Former Microsoft CEO Steve Ballmer has agreed to buy the Los Angeles Clippers, throwing the future of Seattle’s efforts to land an NBA team into question.
Ballmer bid $2 billion, outdistancing the $1.6 billion offered by a group led by music mogul David Geffen and $1.2 billion from Los Angeles investors Tony Ressler and Steve Karsh. In a statement released late Thursday night, Clippers co-owner Shelly Sterling said she’d signed a binding contract for a sale of the team by The Sterling Family Trust to Ballmer.
Ballmer “will be a terrific owner,” Sterling said. “We have worked for 33 years to build the Clippers into a premier NBA franchise. I am confident that Steve will take the team to new levels of success.”
The offer is the second-highest ever for a sports team. It is pending approval by the NBA, which would almost certainly stipulate that Ballmer must keep the team in Los Angeles and not move it to Seattle. In a statement released late Thursday night, Ballmer seemed to indicate he would keep the team in Los Angeles.
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“I love basketball. And I intend to do everything in my power to ensure that the Clippers continue to win — and win big — in Los Angeles,” Ballmer said. “LA is one of the world’s great cities — a city that embraces inclusiveness, in exactly the same way that the NBA and I embrace inclusiveness.”
Ballmer, who stepped down from Microsoft earlier this year, is the biggest partner for hedge-fund manager Chris Hansen’s efforts to bring an NBA franchise to Seattle and build a new arena in the Sodo District. Landing the Clippers would end Ballmer’s involvement with Hansen’s plan and raise the question of who steps in to fill the void.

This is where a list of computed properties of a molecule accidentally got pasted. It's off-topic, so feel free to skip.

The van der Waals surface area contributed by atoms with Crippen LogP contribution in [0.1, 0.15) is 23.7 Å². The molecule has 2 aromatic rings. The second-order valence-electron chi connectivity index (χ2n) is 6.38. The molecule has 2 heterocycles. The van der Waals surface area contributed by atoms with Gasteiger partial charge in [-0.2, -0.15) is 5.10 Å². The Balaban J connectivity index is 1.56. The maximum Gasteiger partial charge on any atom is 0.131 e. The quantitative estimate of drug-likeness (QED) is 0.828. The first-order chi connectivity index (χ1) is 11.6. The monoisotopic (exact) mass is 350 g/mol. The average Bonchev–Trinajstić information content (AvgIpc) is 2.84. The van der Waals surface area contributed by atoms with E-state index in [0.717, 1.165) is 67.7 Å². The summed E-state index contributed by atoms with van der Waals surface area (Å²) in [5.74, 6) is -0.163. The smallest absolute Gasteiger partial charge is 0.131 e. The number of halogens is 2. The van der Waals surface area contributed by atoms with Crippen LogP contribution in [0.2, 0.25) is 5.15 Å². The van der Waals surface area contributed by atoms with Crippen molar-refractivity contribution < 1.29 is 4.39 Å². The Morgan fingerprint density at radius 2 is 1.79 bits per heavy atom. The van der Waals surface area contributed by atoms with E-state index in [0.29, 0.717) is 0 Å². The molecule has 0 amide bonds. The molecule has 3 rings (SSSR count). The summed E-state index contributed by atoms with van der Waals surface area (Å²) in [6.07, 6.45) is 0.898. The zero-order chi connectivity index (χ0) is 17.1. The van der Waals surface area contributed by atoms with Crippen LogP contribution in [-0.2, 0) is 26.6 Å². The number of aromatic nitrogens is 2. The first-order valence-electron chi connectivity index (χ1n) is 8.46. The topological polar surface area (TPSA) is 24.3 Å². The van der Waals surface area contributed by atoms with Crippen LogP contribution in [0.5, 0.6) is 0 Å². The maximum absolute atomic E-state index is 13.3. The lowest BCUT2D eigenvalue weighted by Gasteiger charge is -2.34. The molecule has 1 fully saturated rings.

Besides the issue of exactly when Seattle could expect an NBA team — the league does not appear poised to expand for at least two or three more years — there’s also the issue of Ballmer’s reported bid driving up the price of what a future team would cost.
Hansen’s spokesman, Rollin Fatland, could not be reached for comment.
The bid is just shy of the record $2.1 billion purchase price for the Los Angeles Dodgers two years ago. And it’s hardly a coincidence both teams play in the Los Angeles market, where the surging Clippers — barely on anyone’s radar a few seasons ago — stand to make huge financial gains in coming years.
The Clippers’ regional sports network TV deal with Fox Prime Ticket expires after the 2015-16 season. Analysts predict the team’s new deal could more than triple their annual local TV revenue to between $60 million and $75 million.
The Clippers play in the nation’s second-biggest market, in a revamped Staples Center, with a signed lease running through the next decade that has already proved a profitable shared arrangement with the NBA Lakers and NHL Kings.
After years of irrelevance, the team has surged to the playoffs the past few seasons and looks better positioned for a run at a championship than the Lakers.
Throw in the team’s increased profile in the aftermath of racist comments by Donald Sterling, and some believe the recipe is there for a higher Clippers profile.